- Introduction To Mutual Funds
- Funding Your Financial Plans
- Reaching Your Financial Goals
- Understanding Money Market Fund
- Understanding Bond Funds
- Understanding Stock Funds
- Know What Your Fund Owns
- Understanding The Performance Of Your Fund
- Understand The Risks
- Know Your Fund Manager
- Assess The Cost
- Monitoring Your Portfolio
- Mutual Fund Myths
- Important Documents In A Mutual Fund
13.1 Lower NAV is cheaper
The most common myth that is prevalent among mutual fund investors is that of associating a scheme with a lower NAV being a better buy compared to a scheme with a higher NAV. This stems from the mind set of equating mutual fund units with equity shares of a company. NAV of a scheme is irrelevant and irrespective of whether we are investing into a fund having a low NAV or a fund with a higher NAV, the amount of investment remains the same.
Let's look at a hypothetical investment into two schemes A and B. Scheme A has a NAV of Rs 10 whereas scheme B has a NAV of Rs 200. If we make equal amount of investment of Rs. 1 lakh each in both the schemes. Scheme A would come across as a cheaper buy because we got 10,000 units as against 500 units in scheme B. Now, let us assume that both the scheme returns 10 % in a month. The NAV for scheme A is Rs 11 and Scheme B has a NAV of Rs 220. The value of your investment in both the case is Rs 1,10,000. Therefore, we see that the NAV of a scheme is irrelevant, as far as generating returns is concerned. The only difference being in case of the former, the investor gets more units and in the latter, he gets lesser units. For two schemes with identical portfolio and other things remaining constant, the difference in NAV will hardly matter and both the schemes will grow at the same rate.
13.2. Regular dividends means good performance
Another popular myth which emerges due to the linkages we make between the concepts of a stock markets and mutual funds is the dividend payout mechanism.
When a company pays dividend, in effect it is transferring acerta in portion of its surplus to its shareholders. Therefore a generous dividend payout policy could be considered favourable in case of a company. However, in case of mutual funds, dividends are declared out of the distributable surplus which is included in calculation of net asset value. In effect it is paying back a certain portion of net assets from our own investments. Therefore, dividends from mutual fund units don't make us any richer, as there are no additional gains to be made. The NAV of the scheme falls to the extent of the dividend payout, when a scheme pays dividend. Thus, a scheme with a high dividend payout record does not necessarily mean that it is performing well. Dividend option may prove important to plan cash flows, especially in the case of tax savings scheme which have a lock-in period and also for tax incidence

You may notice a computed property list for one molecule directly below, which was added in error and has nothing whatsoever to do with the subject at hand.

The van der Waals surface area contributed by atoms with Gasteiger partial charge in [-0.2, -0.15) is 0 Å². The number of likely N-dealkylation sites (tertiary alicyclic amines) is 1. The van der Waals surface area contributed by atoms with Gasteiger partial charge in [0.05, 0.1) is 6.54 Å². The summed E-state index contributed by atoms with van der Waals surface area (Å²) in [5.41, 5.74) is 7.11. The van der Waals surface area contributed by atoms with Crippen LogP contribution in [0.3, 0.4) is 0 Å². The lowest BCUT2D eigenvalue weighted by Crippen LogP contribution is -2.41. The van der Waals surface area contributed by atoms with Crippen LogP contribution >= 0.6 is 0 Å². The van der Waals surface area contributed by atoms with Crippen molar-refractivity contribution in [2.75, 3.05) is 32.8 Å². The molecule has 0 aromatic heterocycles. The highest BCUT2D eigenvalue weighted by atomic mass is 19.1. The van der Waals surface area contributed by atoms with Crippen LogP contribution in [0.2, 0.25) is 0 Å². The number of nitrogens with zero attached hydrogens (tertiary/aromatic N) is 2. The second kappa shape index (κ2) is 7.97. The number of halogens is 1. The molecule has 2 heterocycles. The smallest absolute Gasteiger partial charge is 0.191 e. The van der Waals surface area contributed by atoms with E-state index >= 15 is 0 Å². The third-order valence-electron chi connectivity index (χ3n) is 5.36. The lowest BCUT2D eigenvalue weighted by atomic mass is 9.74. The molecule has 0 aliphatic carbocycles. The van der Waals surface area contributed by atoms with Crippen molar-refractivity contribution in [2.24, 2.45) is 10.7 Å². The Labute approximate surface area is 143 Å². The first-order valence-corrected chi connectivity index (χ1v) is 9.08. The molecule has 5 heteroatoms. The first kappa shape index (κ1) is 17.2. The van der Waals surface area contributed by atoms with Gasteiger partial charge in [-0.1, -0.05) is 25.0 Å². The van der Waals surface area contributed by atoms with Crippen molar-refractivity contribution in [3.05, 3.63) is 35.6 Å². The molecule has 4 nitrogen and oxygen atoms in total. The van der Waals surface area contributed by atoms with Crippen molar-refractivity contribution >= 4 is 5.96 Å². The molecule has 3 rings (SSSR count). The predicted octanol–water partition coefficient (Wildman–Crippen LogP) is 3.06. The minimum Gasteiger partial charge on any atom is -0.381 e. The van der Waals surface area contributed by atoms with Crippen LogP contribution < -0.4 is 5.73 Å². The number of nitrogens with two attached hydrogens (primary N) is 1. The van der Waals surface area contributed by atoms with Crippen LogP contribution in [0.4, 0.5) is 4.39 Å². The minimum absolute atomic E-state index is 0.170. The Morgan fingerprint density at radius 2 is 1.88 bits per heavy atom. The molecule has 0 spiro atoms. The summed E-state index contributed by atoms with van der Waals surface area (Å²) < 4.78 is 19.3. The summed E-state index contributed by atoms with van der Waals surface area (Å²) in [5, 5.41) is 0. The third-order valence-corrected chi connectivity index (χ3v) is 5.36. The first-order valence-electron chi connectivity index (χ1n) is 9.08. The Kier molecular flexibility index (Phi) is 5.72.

13.3. Past Performers are Best to Buy
Despite the disclaimers, mutual fund investors tend to invest in the top performing scheme of the last year, hoping that past performance will ensure that the scheme continues to stay at the top. Therefore, instead of chasing the top performer in the short term, it is advisable to invest in a scheme which features in the top quartile consistently over a longer period of time. In addition to past performance, the investors should also consider other factors viz. professional management, service standards etc.
13.4. Fees and Expenses
As is the case with any other business, running a mutual fund business also involves costs. The various costs incurred by a mutual fund could be associated with transactions made by investors, operating costs, marketing and distribution expenses etc. Expenses borne by the mutual fund investor can be broadly classified into two categories: -
- The load which may be charged to the investor at the time of redemption
- The recurring expenses which are charged to the fund
13.5. Loads or Sales Charges
Loads are charges which investors incur when they redeem units in a mutual fund scheme. A load charged at the time of redemption is known as 'Exit Load or Back End Load'. Asset management companies charge these loads to defray the selling and distribution expenses including commission paid to the agents/distributors.
Since August 1, 2009 entry load has been banned and therefore purchase/subscription of mutual funds happen at a price which is equal to the NAV. However, an investor is required to pay an exit load (if any) if he chooses to redeem units. This happens at a price linked to the NAV. This re-purchase price price may differ from NAV to the extent of exit load charged, if any. Further, expenses related to New Fund Offer (NFO) are borne by the AMC / Trustee / Sponsor.
13.6. Recurring Expenses
These are costs incurred for day to day operation of a scheme. These expenses inter alia include investment management and advisory fees, trustee fees, registrar's fees, custodian's fees, Audit fees, marketing and selling expenses including agents' commission etc.
Expenses exceeding the specified limit are to borne by the AMC. The recurring expenses (including investment management fees) that can be charged to the scheme are subject to following limits (as a percentage of daily net assets):-
First Rs. 100 crores
Next Rs. 300 crores
Next Rs. 300 crores
In addition to TER within the limits specified under regulation 52 (6) of the Regulations (as specified above), the AMC may charge expenses not exceeding 0.20% of daily net assets of the scheme, towards investment & advisory fees as specified under regulation 52(2) of the Regulations and/or towards recurring expenses as specified under 52(4) of the Regulations.